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Induction is a method of artificially or prematurely stimulating labour in a woman.
Additional recommended knowledge
Common causes for induction include:
Criticisms of induction
Induced labour tends to be more intense and painful for the woman, often leading to the increased use of analgesics and other pain-relieving pharmaceuticals (Vernon, 2005). This cascade of intervention has been shown to lead to an increased likelihood of caesarean section delivery for the baby. (Roberts 2000). Inductions should only be undertaken for significant medical reasons, but some feel that doctors show increasing propensity toward induction simply for personal convenience or to relieve load on hospital facilities. "[Induction] enables doctors to practice daylight obstetrics," says Dr. Marsden Wagner, a neonatologist who served for 15 years as a director of women's and children's health in industrialized countries for the World Health Organization. "It means that as a doctor, I can come in at 9 a.m., give you the pill, and by 6 p.m. I've delivered a baby and am home having dinner."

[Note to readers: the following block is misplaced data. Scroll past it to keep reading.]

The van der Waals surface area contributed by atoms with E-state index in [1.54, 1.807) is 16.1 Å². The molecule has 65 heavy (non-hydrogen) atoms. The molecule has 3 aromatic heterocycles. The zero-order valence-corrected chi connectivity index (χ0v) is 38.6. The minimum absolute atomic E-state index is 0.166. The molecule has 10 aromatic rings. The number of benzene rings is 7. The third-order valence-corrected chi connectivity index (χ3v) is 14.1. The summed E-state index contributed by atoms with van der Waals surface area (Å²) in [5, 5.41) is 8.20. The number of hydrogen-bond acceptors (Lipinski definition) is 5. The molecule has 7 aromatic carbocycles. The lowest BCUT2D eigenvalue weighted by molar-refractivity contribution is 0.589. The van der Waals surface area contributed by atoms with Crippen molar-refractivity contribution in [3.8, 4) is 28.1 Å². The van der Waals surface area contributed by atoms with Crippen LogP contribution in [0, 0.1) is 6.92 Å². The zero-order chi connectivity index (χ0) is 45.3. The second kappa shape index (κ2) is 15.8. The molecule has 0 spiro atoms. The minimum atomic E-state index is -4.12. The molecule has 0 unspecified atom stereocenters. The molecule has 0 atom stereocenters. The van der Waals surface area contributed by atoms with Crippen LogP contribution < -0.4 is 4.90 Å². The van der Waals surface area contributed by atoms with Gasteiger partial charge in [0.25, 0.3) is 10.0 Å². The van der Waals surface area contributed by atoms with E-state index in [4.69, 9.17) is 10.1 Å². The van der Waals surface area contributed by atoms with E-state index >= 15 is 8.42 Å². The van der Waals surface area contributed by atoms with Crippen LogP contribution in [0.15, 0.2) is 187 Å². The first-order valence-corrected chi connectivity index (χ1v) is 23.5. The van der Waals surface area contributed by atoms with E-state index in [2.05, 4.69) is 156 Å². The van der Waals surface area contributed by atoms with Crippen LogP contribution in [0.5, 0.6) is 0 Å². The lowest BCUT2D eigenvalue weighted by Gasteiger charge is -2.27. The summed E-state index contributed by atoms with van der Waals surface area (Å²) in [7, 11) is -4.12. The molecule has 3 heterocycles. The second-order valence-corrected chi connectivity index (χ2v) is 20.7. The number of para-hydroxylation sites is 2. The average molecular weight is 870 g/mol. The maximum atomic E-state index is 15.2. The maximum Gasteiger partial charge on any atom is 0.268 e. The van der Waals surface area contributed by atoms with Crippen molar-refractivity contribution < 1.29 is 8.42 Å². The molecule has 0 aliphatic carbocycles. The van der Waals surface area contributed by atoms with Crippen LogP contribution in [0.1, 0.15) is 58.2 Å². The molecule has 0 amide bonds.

Methods of induction
Methods of inducing labour include:
If an induction causes complications during labor, a Caesarean section is almost always conducted. An induction is most likely to result in successful vaginal delivery when a woman is close to or in the early stages of labor. Signs of pending labor may include softening of the cervix, dilation and increasing frequency or intensity of contractions.
|This article is licensed under the GNU Free Documentation License. It uses material from the Wikipedia article "Induction_(birth)". A list of authors is available in Wikipedia.|